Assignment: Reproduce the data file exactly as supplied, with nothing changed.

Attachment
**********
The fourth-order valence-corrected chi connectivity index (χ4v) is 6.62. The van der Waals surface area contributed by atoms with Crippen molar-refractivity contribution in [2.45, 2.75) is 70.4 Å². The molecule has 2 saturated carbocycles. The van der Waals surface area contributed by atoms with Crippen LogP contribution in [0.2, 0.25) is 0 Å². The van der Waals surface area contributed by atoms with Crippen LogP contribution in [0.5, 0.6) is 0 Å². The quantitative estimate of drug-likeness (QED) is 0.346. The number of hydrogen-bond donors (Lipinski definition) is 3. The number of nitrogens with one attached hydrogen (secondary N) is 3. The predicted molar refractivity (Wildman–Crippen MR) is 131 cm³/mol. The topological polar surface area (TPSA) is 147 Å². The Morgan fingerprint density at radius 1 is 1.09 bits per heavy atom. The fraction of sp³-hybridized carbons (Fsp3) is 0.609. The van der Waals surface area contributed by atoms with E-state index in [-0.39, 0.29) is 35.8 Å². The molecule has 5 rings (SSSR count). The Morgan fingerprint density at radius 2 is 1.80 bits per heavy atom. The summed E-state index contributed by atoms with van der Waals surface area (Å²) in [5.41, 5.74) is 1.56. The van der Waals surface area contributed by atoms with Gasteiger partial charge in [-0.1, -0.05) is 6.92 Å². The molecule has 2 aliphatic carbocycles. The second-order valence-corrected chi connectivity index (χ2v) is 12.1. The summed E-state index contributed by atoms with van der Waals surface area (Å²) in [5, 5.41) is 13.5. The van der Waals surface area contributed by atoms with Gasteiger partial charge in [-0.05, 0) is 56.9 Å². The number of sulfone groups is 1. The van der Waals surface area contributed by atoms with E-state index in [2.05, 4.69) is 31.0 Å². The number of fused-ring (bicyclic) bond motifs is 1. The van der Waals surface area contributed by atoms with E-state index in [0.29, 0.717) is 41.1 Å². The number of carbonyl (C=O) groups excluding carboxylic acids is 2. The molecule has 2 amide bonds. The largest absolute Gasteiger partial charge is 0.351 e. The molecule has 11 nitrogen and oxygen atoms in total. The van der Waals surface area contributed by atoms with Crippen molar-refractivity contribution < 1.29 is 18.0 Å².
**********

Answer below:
The fourth-order valence-corrected chi connectivity index (χ4v) is 6.62. The van der Waals surface area contributed by atoms with Crippen molar-refractivity contribution in [2.45, 2.75) is 70.4 Å². The molecule has 2 saturated carbocycles. The van der Waals surface area contributed by atoms with Crippen LogP contribution in [0.2, 0.25) is 0 Å². The van der Waals surface area contributed by atoms with Crippen LogP contribution in [0.5, 0.6) is 0 Å². The quantitative estimate of drug-likeness (QED) is 0.346. The number of hydrogen-bond donors (Lipinski definition) is 3. The number of nitrogens with one attached hydrogen (secondary N) is 3. The predicted molar refractivity (Wildman–Crippen MR) is 131 cm³/mol. The topological polar surface area (TPSA) is 147 Å². The Morgan fingerprint density at radius 1 is 1.09 bits per heavy atom. The fraction of sp³-hybridized carbons (Fsp3) is 0.609. The van der Waals surface area contributed by atoms with E-state index in [-0.39, 0.29) is 35.8 Å². The molecule has 5 rings (SSSR count). The Morgan fingerprint density at radius 2 is 1.80 bits per heavy atom. The summed E-state index contributed by atoms with van der Waals surface area (Å²) in [5.41, 5.74) is 1.56. The van der Waals surface area contributed by atoms with Gasteiger partial charge in [-0.1, -0.05) is 6.92 Å². The molecule has 2 aliphatic carbocycles. The second-order valence-corrected chi connectivity index (χ2v) is 12.1. The summed E-state index contributed by atoms with van der Waals surface area (Å²) in [5, 5.41) is 13.5. The van der Waals surface area contributed by atoms with Gasteiger partial charge in [-0.05, 0) is 56.9 Å². The number of sulfone groups is 1. The van der Waals surface area contributed by atoms with E-state index in [2.05, 4.69) is 31.0 Å². The number of fused-ring (bicyclic) bond motifs is 1. The van der Waals surface area contributed by atoms with E-state index in [0.29, 0.717) is 41.1 Å². The number of carbonyl (C=O) groups excluding carboxylic acids is 2. The molecule has 2 amide bonds. The largest absolute Gasteiger partial charge is 0.351 e. The molecule has 11 nitrogen and oxygen atoms in total. The van der Waals surface area contributed by atoms with Crippen molar-refractivity contribution < 1.29 is 18.0 Å².